John Muir

John Muir (/mjʊər/ MURE; April 21, 1838 – December 24, 1914),[1] also known as "John of the Mountains" and "Father of the National Parks",[2][3] was an influential Scottish-American[4][5]:42 naturalist, author, environmental philosopher, botanist, zoologist, glaciologist, and early advocate for the preservation of wilderness in the United States of America.

John Muir
John Muir c. 1902
Born(1838-04-21)April 21, 1838
Dunbar, East Lothian, Scotland
DiedDecember 24, 1914(1914-12-24) (aged 76)
Alma materUniversity of Wisconsin–Madison
Occupation
  • Farmer
  • inventor
  • naturalist
  • philosopher
  • writer
  • botanist
  • zoologist
  • geologist
  • environmentalist
Spouse(s)
Louisa Strentzel
(m. 18801905)
ChildrenTwo daughters
Signature

His letters, essays, and books describing his adventures in nature, especially in the Sierra Nevada, have been read by millions. His activism helped to preserve the Yosemite Valley and Sequoia National Park, and his example has served as an inspiration for the preservation of many other wilderness areas. The Sierra Club, which he co-founded, is a prominent American conservation organization. In his later life, Muir devoted most of his time to the preservation of the Western forests. As part of the campaign to make Yosemite a national park, Muir published two landmark articles on wilderness preservation in The Century Magazine, "The Treasures of the Yosemite" and "Features of the Proposed Yosemite National Park"; this helped support the push for U.S. Congress to pass a bill in 1890 establishing Yosemite National Park.[6] The spiritual quality and enthusiasm toward nature expressed in his writings has inspired readers, including presidents and congressmen, to take action to help preserve large nature areas.[7]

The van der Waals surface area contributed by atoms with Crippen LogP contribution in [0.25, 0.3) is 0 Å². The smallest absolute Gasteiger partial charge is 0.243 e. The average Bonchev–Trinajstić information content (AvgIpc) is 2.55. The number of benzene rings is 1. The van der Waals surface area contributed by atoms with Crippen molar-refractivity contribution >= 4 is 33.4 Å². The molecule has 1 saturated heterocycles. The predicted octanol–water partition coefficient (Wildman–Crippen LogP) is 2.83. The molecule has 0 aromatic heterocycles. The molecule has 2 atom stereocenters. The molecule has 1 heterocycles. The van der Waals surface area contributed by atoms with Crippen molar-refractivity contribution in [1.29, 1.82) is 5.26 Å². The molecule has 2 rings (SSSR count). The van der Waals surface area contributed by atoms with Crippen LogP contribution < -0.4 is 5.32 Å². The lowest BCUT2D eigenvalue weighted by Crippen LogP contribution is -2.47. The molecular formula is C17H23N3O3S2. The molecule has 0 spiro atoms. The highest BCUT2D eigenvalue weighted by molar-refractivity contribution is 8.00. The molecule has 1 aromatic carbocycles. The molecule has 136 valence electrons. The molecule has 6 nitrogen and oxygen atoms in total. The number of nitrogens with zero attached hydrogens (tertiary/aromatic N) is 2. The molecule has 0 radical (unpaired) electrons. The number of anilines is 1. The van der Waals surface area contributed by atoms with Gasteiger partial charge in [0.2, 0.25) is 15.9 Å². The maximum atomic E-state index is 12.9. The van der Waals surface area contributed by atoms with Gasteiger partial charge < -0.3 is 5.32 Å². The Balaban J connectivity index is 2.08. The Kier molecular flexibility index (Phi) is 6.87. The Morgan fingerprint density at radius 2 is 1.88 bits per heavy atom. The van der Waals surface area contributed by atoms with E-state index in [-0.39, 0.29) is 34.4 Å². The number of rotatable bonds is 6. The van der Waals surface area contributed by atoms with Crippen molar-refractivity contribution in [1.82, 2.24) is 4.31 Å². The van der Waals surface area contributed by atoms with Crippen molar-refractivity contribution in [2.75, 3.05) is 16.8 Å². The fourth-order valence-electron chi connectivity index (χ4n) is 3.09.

John Muir has been considered "an inspiration to both Scots and Americans".[8] Muir's biographer, Steven J. Holmes, believes that Muir has become "one of the patron saints of twentieth-century American environmental activity", both political and recreational. As a result, his writings are commonly discussed in books and journals, and he has often been quoted by nature photographers such as Ansel Adams.[9] "Muir has profoundly shaped the very categories through which Americans understand and envision their relationships with the natural world", writes Holmes.[10]

Muir was noted for being an ecological thinker, political spokesman, and religious prophet, whose writings became a personal guide into nature for many people, making his name "almost ubiquitous" in the modern environmental consciousness. According to author William Anderson, Muir exemplified "the archetype of our oneness with the earth",[11] while biographer Donald Worster says he believed his mission was "saving the American soul from total surrender to materialism".[12]:403 On April 21, 2013, the first John Muir Day was celebrated in Scotland, which marked the 175th anniversary of his birth, paying homage to the conservationist.


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